A Person of Indian Origin is a foreign citizen who has Indian roots. These people may have held an Indian passport at some point or are children or grandchildren of a citizen of India. To be a Person of Indian Origin, you must meet some conditions specified by the Central Government. Any person who meets one or more of these conditions can get the status of PIO:

  • Who at any point of time held an Indian passport, or
  • Used to be an Indian citizen as per the Citizenship Act or Constitution of India Act of 1955, or
  • Belonged to a region/territory that later became a part of India after independence (15th August, 1947), or
  • If they are children, grandchildren or great-grandchildren of Indian citizens or persons referred to in above two points, or
  • If they are a spouse (of foreign origin) of an Indian citizen or persons referred to in above two points

As per the Reserve Bank of India (RBI), citizens of Afghanistan, Pakistan, Bangladesh and any country specified by the Central Government can't be a Person of Indian Origin. Since 2015, all the people holding a PIO card are deemed to be OCI cardholders.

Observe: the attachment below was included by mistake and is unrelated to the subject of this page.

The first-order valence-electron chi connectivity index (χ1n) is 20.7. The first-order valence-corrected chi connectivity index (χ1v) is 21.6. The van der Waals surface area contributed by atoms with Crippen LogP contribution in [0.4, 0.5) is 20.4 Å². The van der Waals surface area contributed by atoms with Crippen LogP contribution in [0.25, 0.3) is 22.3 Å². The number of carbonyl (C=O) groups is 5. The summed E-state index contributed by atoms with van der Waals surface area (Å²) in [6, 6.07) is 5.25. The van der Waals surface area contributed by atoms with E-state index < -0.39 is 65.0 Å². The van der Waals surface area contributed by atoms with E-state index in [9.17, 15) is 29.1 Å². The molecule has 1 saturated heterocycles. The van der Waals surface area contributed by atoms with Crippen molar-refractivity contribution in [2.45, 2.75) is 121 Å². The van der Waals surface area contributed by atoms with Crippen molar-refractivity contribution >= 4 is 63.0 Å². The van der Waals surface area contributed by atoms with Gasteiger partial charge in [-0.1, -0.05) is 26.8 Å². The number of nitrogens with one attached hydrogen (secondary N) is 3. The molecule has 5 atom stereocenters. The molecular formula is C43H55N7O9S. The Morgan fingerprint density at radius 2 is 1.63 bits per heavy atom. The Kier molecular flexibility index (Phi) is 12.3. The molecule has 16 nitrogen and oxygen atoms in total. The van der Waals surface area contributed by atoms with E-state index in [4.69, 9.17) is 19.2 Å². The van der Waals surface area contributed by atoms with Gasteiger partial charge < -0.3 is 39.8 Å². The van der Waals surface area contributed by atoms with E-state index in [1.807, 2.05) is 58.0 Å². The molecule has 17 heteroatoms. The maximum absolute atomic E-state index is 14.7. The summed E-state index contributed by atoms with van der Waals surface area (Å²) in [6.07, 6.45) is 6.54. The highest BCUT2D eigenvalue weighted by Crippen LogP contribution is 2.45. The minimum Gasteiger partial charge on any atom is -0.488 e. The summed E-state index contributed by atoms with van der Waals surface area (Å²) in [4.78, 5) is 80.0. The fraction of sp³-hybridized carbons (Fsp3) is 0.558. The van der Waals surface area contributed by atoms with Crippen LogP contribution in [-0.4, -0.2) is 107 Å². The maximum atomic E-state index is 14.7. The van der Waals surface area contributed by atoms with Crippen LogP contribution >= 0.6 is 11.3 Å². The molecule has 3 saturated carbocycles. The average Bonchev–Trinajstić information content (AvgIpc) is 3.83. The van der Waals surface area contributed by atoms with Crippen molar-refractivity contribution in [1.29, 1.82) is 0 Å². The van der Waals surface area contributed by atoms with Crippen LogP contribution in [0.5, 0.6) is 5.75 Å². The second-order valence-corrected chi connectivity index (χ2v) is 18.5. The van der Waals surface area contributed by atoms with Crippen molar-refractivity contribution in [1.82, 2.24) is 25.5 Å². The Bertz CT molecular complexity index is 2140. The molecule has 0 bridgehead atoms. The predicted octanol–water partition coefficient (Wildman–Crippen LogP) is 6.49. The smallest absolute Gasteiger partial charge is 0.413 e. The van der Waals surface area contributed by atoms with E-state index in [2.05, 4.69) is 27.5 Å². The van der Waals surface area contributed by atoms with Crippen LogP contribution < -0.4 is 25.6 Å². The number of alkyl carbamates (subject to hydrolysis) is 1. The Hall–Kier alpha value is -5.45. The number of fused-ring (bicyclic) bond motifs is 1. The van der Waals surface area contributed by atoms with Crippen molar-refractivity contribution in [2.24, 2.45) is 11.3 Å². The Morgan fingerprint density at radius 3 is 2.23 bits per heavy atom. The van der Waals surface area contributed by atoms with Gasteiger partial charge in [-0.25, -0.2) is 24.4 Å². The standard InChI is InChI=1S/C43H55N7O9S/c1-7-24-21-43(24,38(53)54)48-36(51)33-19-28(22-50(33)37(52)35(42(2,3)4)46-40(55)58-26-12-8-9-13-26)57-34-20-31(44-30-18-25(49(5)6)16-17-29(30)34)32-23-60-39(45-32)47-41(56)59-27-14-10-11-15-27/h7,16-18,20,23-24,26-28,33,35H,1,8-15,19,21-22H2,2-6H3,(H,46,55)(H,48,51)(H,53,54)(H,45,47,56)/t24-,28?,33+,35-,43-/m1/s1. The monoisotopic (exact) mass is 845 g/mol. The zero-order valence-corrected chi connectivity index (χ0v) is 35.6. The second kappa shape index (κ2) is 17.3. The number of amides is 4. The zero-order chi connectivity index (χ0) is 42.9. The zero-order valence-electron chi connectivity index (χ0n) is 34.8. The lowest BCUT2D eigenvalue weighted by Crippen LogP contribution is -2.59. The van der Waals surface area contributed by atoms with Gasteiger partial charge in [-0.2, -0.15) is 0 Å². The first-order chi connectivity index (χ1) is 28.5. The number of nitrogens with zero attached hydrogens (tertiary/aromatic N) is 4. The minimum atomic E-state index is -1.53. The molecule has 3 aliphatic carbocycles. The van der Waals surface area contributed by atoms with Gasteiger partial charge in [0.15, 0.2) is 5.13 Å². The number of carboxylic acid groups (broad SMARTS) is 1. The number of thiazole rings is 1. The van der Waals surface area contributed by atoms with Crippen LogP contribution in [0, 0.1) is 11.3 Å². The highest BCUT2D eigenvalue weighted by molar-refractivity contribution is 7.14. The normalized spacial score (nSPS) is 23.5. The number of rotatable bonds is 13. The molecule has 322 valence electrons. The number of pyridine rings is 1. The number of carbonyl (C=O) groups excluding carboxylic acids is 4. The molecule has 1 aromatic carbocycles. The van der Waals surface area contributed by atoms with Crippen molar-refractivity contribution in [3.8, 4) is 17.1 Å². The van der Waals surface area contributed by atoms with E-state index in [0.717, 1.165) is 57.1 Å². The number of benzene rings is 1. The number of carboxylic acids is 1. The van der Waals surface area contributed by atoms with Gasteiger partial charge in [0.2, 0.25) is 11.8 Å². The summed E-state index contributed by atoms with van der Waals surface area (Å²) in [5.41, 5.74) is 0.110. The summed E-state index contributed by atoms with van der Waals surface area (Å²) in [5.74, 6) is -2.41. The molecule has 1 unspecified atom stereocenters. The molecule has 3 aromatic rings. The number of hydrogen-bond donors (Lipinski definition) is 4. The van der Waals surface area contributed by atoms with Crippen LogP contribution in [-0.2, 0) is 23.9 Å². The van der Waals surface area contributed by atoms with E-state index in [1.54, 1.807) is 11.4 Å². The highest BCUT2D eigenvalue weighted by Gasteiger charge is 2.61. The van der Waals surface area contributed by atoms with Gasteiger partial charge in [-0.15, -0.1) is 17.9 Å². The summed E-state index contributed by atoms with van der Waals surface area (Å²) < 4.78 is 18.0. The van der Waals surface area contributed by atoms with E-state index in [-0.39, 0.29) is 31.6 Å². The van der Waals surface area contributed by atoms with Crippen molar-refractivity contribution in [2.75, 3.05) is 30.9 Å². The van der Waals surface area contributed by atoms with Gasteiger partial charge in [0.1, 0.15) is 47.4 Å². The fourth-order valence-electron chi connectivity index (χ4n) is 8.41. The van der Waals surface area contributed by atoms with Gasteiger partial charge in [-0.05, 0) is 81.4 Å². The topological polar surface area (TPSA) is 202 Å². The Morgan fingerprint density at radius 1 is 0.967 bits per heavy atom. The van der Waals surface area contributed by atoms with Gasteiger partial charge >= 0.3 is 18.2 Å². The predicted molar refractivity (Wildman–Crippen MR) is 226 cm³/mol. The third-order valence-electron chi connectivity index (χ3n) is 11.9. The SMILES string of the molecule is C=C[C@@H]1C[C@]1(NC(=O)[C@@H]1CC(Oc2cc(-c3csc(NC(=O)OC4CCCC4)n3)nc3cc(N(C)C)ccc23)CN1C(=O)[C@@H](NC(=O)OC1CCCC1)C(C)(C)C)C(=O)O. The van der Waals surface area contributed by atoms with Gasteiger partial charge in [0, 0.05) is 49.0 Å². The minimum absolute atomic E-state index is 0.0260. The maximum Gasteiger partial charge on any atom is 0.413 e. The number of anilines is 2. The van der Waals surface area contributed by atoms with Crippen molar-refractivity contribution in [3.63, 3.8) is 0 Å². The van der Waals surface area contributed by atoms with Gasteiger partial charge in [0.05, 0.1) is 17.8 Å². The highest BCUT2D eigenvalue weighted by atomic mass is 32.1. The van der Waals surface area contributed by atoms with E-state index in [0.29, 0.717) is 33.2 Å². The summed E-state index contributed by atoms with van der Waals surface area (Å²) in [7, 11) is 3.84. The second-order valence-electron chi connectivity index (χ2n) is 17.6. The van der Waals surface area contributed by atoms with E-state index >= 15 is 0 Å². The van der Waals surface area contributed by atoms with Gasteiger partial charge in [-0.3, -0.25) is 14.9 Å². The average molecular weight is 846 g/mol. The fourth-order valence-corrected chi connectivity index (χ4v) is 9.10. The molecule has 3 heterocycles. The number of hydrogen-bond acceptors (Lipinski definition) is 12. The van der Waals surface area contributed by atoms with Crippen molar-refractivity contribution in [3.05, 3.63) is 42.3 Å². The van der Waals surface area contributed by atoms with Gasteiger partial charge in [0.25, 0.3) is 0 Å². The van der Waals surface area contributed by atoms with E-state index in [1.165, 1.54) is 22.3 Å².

PIO Card Benefits

  • PIO card holders don't need a visa to visit India. This benefit is valid for 15 years from the date of PIO card issue.
  • If their stay in India doesn't exceed 180 days, they are exempted from FRRO/FRO registration. Those staying for over 180 days must register with FRRP/FRO within 30 days.
  • They get many economic, financial and educational benefits in India, including admission of children to various Indian educational institutions, housing schemes benefits, etc.

What Does OCI Mean?

OCI or Overseas Citizen of India refers to any foreign national who:

  • Was a citizen of India on or at anytime after January 26, 1950, or
  • Was eligible to become an Indian citizen on January 26, 1950 or
  • Belonged to a territory that became a part of India after August 15, 1947, or
  • Is a minor child of persons mentioned above.

Persons who have ever been citizens of Bangladesh or Pakistan aren't eligible for an OCI card.

OCI Card Benefits

  • OCI card holders are entitled to multiple entries in India for multiple purposes